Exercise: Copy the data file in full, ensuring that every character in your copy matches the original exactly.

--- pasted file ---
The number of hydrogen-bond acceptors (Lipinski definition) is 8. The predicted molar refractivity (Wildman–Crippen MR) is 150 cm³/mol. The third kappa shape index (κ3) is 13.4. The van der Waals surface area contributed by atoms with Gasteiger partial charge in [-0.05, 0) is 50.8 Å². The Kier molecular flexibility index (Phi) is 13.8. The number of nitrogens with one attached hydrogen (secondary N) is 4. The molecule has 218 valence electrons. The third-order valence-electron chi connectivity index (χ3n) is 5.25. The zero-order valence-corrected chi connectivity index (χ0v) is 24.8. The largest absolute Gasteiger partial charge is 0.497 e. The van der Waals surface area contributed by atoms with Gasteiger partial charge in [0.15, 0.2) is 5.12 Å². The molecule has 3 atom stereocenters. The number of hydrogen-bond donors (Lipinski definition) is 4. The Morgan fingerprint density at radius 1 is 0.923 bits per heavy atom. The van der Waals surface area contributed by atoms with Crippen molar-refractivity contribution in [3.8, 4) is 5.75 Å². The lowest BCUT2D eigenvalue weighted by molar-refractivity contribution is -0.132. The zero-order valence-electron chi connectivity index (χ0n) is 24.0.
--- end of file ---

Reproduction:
The number of hydrogen-bond acceptors (Lipinski definition) is 8. The predicted molar refractivity (Wildman–Crippen MR) is 150 cm³/mol. The third kappa shape index (κ3) is 13.4. The van der Waals surface area contributed by atoms with Gasteiger partial charge in [-0.05, 0) is 50.8 Å². The Kier molecular flexibility index (Phi) is 13.8. The number of nitrogens with one attached hydrogen (secondary N) is 4. The molecule has 218 valence electrons. The third-order valence-electron chi connectivity index (χ3n) is 5.25. The zero-order valence-corrected chi connectivity index (χ0v) is 24.8. The largest absolute Gasteiger partial charge is 0.497 e. The van der Waals surface area contributed by atoms with Gasteiger partial charge in [0.15, 0.2) is 5.12 Å². The molecule has 3 atom stereocenters. The number of hydrogen-bond donors (Lipinski definition) is 4. The Morgan fingerprint density at radius 1 is 0.923 bits per heavy atom. The van der Waals surface area contributed by atoms with Crippen molar-refractivity contribution in [3.8, 4) is 5.75 Å². The lowest BCUT2D eigenvalue weighted by molar-refractivity contribution is -0.132. The zero-order valence-electron chi connectivity index (χ0n) is 24.0.